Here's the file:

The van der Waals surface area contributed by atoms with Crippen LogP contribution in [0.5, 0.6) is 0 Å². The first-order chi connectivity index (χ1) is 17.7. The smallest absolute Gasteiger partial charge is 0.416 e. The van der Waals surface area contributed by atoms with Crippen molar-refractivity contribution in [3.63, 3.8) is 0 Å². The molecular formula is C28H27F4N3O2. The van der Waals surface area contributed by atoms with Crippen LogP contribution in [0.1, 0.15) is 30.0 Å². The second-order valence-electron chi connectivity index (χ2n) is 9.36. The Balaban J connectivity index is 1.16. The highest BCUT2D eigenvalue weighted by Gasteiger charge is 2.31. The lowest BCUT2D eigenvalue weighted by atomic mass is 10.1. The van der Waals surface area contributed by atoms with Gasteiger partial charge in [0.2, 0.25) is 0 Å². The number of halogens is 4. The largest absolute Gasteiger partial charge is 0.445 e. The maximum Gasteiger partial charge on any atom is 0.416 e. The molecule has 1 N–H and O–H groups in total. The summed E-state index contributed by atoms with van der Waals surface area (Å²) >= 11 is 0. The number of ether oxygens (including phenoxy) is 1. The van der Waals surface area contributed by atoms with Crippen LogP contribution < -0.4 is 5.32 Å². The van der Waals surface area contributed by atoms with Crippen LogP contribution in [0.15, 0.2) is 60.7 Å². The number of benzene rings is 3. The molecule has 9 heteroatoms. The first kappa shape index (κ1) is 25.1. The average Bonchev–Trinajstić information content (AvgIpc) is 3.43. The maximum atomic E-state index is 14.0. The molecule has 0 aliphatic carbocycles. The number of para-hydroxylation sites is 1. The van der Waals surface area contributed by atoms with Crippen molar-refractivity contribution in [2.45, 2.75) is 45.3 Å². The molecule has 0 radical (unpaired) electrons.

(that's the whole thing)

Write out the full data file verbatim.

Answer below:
The van der Waals surface area contributed by atoms with Crippen LogP contribution in [0.5, 0.6) is 0 Å². The first-order chi connectivity index (χ1) is 17.7. The smallest absolute Gasteiger partial charge is 0.416 e. The van der Waals surface area contributed by atoms with Crippen molar-refractivity contribution in [3.63, 3.8) is 0 Å². The molecular formula is C28H27F4N3O2. The van der Waals surface area contributed by atoms with Crippen LogP contribution in [0.1, 0.15) is 30.0 Å². The second-order valence-electron chi connectivity index (χ2n) is 9.36. The Balaban J connectivity index is 1.16. The highest BCUT2D eigenvalue weighted by Gasteiger charge is 2.31. The lowest BCUT2D eigenvalue weighted by atomic mass is 10.1. The van der Waals surface area contributed by atoms with Gasteiger partial charge in [0.2, 0.25) is 0 Å². The number of halogens is 4. The largest absolute Gasteiger partial charge is 0.445 e. The maximum Gasteiger partial charge on any atom is 0.416 e. The molecule has 1 N–H and O–H groups in total. The summed E-state index contributed by atoms with van der Waals surface area (Å²) >= 11 is 0. The number of ether oxygens (including phenoxy) is 1. The van der Waals surface area contributed by atoms with Crippen LogP contribution < -0.4 is 5.32 Å². The van der Waals surface area contributed by atoms with Crippen LogP contribution in [0.15, 0.2) is 60.7 Å². The number of benzene rings is 3. The molecule has 9 heteroatoms. The first kappa shape index (κ1) is 25.1. The average Bonchev–Trinajstić information content (AvgIpc) is 3.43. The maximum atomic E-state index is 14.0. The molecule has 0 aliphatic carbocycles. The number of para-hydroxylation sites is 1. The van der Waals surface area contributed by atoms with Crippen molar-refractivity contribution in [2.45, 2.75) is 45.3 Å². The molecule has 0 radical (unpaired) electrons.